As if the world wasn’t already strange enough.
That bastion of intellectual prowess, the Massachusetts Institute of Technology, has its own, proprietary publishing outlet, called MIT Press. It’s likely you’ve heard of MIT Press before. Known principally as a publisher of academic journals, MIT Press also makes it their business to publish scholarly books, as well.
Do you suppose one of their latest offerings, Communism for Kids, counts as one of those?
You read that right: Communism for Kids.
According to Heat Street, Communism for Kids represents one of MIT Press’s first efforts at publishing a book for young people. Heat Street’s article about the book goes on to describe the entry on its behalf over at Amazon. Here is the first paragraph of that description:
“Once upon a time, people yearned to be free of the misery of capitalism. How could their dreams come true? This little book proposes a different kind of communism, one that is true to its ideals and free from authoritarianism. Offering relief for many who have been numbed by Marxist exegesis and given headaches by the earnest pompousness of socialist politics, it presents political theory in the simple terms of a children’s story, accompanied by illustrations of lovable little revolutionaries experiencing their political awakening.”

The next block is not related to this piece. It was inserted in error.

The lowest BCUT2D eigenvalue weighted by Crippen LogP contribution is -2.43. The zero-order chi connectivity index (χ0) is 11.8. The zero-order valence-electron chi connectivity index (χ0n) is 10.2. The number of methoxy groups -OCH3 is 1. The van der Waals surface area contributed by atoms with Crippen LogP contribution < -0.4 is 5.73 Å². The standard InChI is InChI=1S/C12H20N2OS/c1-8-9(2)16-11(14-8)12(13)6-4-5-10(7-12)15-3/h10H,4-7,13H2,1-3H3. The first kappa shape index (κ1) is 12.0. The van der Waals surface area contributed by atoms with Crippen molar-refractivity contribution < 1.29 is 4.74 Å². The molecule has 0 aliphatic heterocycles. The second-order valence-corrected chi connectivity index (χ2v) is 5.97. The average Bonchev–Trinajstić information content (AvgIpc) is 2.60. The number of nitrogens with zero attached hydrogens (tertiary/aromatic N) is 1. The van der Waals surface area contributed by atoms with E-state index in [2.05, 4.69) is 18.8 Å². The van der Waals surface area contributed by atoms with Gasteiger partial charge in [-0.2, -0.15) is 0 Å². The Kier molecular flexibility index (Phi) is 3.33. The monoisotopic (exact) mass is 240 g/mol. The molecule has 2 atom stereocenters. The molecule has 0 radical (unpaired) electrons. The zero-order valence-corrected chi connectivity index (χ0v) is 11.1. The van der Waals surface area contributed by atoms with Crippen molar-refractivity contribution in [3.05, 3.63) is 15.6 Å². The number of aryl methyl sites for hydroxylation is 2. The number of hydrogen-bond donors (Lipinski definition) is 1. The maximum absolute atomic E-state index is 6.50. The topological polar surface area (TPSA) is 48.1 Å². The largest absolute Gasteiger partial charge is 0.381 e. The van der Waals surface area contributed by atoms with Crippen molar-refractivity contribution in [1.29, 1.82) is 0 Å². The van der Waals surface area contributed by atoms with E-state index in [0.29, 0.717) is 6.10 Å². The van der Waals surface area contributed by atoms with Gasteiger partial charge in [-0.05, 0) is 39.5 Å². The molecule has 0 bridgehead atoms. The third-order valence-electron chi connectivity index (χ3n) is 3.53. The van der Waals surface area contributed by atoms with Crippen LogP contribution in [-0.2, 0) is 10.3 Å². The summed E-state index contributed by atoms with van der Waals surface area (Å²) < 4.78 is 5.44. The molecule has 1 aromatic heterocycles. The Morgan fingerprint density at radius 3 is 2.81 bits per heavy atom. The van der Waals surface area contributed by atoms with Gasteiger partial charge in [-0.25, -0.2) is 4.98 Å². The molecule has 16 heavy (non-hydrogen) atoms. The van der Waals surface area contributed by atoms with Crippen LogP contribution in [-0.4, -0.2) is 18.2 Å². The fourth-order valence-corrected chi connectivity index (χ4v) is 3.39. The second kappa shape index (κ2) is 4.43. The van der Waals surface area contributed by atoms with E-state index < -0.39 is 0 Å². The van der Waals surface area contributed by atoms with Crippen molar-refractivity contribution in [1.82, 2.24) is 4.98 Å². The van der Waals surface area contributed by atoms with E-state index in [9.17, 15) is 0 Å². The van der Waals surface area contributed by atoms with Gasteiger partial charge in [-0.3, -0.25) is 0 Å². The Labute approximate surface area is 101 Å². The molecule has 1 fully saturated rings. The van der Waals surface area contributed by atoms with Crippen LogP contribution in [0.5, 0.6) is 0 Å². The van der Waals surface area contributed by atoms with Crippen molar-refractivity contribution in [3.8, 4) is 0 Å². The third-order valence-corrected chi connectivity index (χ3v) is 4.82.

Duke University professor Frederic R. Jameson provides one of the listed editorial reviews of the book. Here’s how his review reads:
“This delightful little book may be helpful in showing youngsters there are other forms of life and living than the one we currently ‘enjoy’; and even some adults might learn from it as well. At a time when our younger generations are not only dissatisfied but active enough to have some new thoughts of their own and to look around seriously for alternatives, political pedagogy has a real function and might well, as here, be reinvented in new ways.”
Not stunning is that the book exists at all. These days, nothing should really surprise any of us, any longer.
Even so, the decision by MIT Press to publish the manuscript does seem a little curious, even as colleges and universities travel ever further down Progressive Avenue. You would just think that a school like MIT would have a bit more sense.
Turns out, you’d be wrong.
By Robert G. Yetman, Jr. Editor At Large